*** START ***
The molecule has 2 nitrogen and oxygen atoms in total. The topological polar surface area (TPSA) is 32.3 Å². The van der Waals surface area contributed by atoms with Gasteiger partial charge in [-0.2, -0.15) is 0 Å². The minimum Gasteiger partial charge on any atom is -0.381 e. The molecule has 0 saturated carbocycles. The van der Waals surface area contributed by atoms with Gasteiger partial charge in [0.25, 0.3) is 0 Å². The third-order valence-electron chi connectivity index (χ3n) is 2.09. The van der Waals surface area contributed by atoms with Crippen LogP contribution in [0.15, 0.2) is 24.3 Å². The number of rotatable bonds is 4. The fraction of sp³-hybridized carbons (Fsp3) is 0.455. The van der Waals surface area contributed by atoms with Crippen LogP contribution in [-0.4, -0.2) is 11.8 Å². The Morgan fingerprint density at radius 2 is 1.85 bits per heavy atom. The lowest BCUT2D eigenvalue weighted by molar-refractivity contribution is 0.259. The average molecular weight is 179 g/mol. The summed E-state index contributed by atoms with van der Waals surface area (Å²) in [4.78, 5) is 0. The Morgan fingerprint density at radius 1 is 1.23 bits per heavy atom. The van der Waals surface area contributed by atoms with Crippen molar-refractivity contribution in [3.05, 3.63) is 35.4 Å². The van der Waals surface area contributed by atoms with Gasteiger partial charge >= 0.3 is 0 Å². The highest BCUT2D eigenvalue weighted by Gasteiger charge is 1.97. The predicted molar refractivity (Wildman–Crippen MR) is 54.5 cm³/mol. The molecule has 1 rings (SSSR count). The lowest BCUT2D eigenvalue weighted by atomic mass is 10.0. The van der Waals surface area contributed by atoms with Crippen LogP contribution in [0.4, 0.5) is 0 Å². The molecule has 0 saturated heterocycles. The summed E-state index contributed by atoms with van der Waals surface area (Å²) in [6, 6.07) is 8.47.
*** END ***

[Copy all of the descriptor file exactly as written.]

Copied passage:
The molecule has 2 nitrogen and oxygen atoms in total. The topological polar surface area (TPSA) is 32.3 Å². The van der Waals surface area contributed by atoms with Gasteiger partial charge in [-0.2, -0.15) is 0 Å². The minimum Gasteiger partial charge on any atom is -0.381 e. The molecule has 0 saturated carbocycles. The van der Waals surface area contributed by atoms with Gasteiger partial charge in [0.25, 0.3) is 0 Å². The third-order valence-electron chi connectivity index (χ3n) is 2.09. The van der Waals surface area contributed by atoms with Crippen LogP contribution in [0.15, 0.2) is 24.3 Å². The number of rotatable bonds is 4. The fraction of sp³-hybridized carbons (Fsp3) is 0.455. The van der Waals surface area contributed by atoms with Crippen LogP contribution in [-0.4, -0.2) is 11.8 Å². The Morgan fingerprint density at radius 2 is 1.85 bits per heavy atom. The lowest BCUT2D eigenvalue weighted by molar-refractivity contribution is 0.259. The average molecular weight is 179 g/mol. The summed E-state index contributed by atoms with van der Waals surface area (Å²) in [4.78, 5) is 0. The Morgan fingerprint density at radius 1 is 1.23 bits per heavy atom. The van der Waals surface area contributed by atoms with Crippen molar-refractivity contribution in [3.05, 3.63) is 35.4 Å². The van der Waals surface area contributed by atoms with Gasteiger partial charge >= 0.3 is 0 Å². The highest BCUT2D eigenvalue weighted by Gasteiger charge is 1.97. The predicted molar refractivity (Wildman–Crippen MR) is 54.5 cm³/mol. The molecule has 1 rings (SSSR count). The lowest BCUT2D eigenvalue weighted by atomic mass is 10.0. The van der Waals surface area contributed by atoms with Crippen LogP contribution in [0.4, 0.5) is 0 Å². The molecule has 0 saturated heterocycles. The summed E-state index contributed by atoms with van der Waals surface area (Å²) in [6, 6.07) is 8.47.